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Practical Fast GC practical course
2 Day Course | GC Level 3

This course is designed as a comprehensive introduction to the principles and practice of fast gas chromatography.

The course is a mix of theory, simulation and practical laboratory sessions that allow the student to quickly gain knowledge on the theory, practice and limitations of the common approaches to speeding up GC analysis.

  • We limit numbers to 6 per course so that each delegate gets the opportunity to ask questions and fully participate in practical exercises
  • When delivered on-site we can design the course material to suit your specific training needs
  • Customisable written assessments are available if required

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on site Practical Fast GC
on site
on site

The aim of this training course is to ‘enable’ clients to speed up existing separations or to develop novel ‘Fast’ GC separations using existing equipment or to understand how to quickly adapt equipment to take advantage of these enabling technologies.

The main factors in speeding up analysis - reduced column internal diameter (i.d.),use of shorter columns, use of hydrogen as a carrier with increased carrier gas linear velocity, and the use of low thermal mass and electrically heated columns - are discussed in detail and method conversions are practically demonstrated. Instrumentation is also taken into account and the various approaches to fast GC using standard GC equipment as well as the instrument requirements to use very small i.d. columns and alternatively heated columns are discussed at length.

Who is this course for

This course is designed for the experienced chromatographer, method developers with experience in conventional GC, or those GC users who need to transition to fast GC while minimising uncertainty and method development time.

Previous knowledge

Delegates should have a good knowledge of chromatography and experience as GC users. Some experience in method development is recommended. A good grounding in chemistry is also beneficial.

What you will learn

  • Why Fast GC? - separation speed as a limiting factor in analysis
  • How to enhance Resolution/Selectivity/Efficiency (Chemistry and Physics!)
  • What are the broad choices for optimising efficiency in GC
  • Optimising plate number: different theories and approaches
  • So what happened to selectivity?
  • Working with Hydrogen at high flows
  • Adapting instruments for use with 100μm i.d. GC columns
  • How to translate existing methods for use with Fast GC
  • Data capture and analysis requirements
  • How to develop Fast GC methods

The Chromatographic Process

  • Polarity, boiling point and analyte interactions with the stationary phas

Developing a Temperature Programme

  • Multiple ramps
  • Mid-ramp hold
  • Final temperature and time

GC System Overview

  • Advantages of capillary GC
  • Disadvantages of capillary GC
  • Types of molecules suitable for GC analysis

Developing High Throughput Separations in Capillary GC

  • Practical considerations for increasing analysis speed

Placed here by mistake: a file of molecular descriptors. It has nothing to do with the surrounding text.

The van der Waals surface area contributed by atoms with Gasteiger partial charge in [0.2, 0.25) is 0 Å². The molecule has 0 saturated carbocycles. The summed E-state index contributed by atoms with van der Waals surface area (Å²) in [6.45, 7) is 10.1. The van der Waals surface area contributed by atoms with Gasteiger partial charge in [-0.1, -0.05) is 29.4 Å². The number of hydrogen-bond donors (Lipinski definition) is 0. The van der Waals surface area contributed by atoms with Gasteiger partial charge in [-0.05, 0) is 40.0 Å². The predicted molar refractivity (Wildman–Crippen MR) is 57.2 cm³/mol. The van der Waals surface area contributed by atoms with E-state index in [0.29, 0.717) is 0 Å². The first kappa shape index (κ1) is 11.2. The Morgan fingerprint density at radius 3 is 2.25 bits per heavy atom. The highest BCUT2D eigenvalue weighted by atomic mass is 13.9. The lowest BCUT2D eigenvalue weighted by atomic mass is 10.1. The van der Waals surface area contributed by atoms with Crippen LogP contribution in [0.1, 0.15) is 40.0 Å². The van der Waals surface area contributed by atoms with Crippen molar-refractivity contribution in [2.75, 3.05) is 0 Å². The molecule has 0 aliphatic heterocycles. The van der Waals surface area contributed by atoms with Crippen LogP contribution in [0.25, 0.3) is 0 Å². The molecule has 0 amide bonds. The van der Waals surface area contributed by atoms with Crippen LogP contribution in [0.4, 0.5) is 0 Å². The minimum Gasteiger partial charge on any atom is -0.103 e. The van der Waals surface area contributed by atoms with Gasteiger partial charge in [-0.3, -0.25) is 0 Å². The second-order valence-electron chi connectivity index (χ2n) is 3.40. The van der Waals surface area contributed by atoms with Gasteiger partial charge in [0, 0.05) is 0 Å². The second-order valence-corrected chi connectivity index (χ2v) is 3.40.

• Hydrogen safety
  • Increasing analysis speed using narrow bore GC columns
  • Using vacuum to achieve high carrier gas linear velocity

GC Theory

  • Distillation theory
  • Partition theory
  • Capacity Factor (k'), Selectivity (α), Resolution (R), Efficiency (N)
  • Peak broadening: van Deemter equation and Golay’s modification

Other Important Instrument Considerations

  • Inlet considerations
  • Detector considerations
  • Oven heating and cooling considerations

Training Calendar

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The Role of Temperature in GC Separations

Temperature is one of the two most important variables in GC and affects the retention (capacity (k)), selectivity ( α ) and to a lesser extent the efficiency (N) of all separations. As temperature is convenient to manipulate within a GC experiment, and as it has a large effect of the selectivity (and hence resolution) of a separation, it is a primary variable in method development and optimisation. A general form of the Clapeyron - Clausius equation is shown opposite which links the analyte vapour pressure with the (inverse of) temperature. The equation indicates that as temperature is decreased, analyte vapour pressure decreases and hence retention time increases – this can be seen from the plot of ‘log retention volume against 1/T’ also shown opposite for several analytes from the same separation performed at various temperatures. There are several important conclusions that can be drawn from the nature of this curve:

  • As temperature decreases analyte retention (capacity) increases
  • The lines are not parallel – therefore selectivity between analytes alters as a function of temperature
  • As the lines diverge at lower temperature (towards the right of the plot), a useful generalisation is – ‘GC separations are (usually) better at lower temperatures’
  • Where the lines cross indicates co-elution – the two compounds cannot be separated at this temperature under these conditions
As the plot lines cross this indicates a reversal in elution order, this is unusual but does occur. Method developers need to be very careful to ‘track’ peaks when developing temperature programs.



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